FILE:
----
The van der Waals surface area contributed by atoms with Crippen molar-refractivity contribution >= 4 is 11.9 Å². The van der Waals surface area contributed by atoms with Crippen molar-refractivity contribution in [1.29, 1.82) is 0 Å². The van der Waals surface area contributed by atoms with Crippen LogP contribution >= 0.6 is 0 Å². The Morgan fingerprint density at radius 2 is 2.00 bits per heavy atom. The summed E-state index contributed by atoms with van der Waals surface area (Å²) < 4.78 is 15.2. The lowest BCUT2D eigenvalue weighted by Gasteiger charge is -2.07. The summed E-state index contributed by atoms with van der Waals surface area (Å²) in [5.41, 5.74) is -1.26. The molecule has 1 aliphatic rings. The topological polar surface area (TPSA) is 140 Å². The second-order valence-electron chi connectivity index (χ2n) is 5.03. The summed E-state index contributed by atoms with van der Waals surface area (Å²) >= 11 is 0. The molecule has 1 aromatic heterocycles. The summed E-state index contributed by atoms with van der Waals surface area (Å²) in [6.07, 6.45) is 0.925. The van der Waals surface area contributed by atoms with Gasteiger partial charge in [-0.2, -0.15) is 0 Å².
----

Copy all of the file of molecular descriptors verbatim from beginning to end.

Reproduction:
The van der Waals surface area contributed by atoms with Crippen molar-refractivity contribution >= 4 is 11.9 Å². The van der Waals surface area contributed by atoms with Crippen molar-refractivity contribution in [1.29, 1.82) is 0 Å². The van der Waals surface area contributed by atoms with Crippen LogP contribution >= 0.6 is 0 Å². The Morgan fingerprint density at radius 2 is 2.00 bits per heavy atom. The summed E-state index contributed by atoms with van der Waals surface area (Å²) < 4.78 is 15.2. The lowest BCUT2D eigenvalue weighted by Gasteiger charge is -2.07. The summed E-state index contributed by atoms with van der Waals surface area (Å²) in [5.41, 5.74) is -1.26. The molecule has 1 aliphatic rings. The topological polar surface area (TPSA) is 140 Å². The second-order valence-electron chi connectivity index (χ2n) is 5.03. The summed E-state index contributed by atoms with van der Waals surface area (Å²) >= 11 is 0. The molecule has 1 aromatic heterocycles. The summed E-state index contributed by atoms with van der Waals surface area (Å²) in [6.07, 6.45) is 0.925. The van der Waals surface area contributed by atoms with Gasteiger partial charge in [-0.2, -0.15) is 0 Å².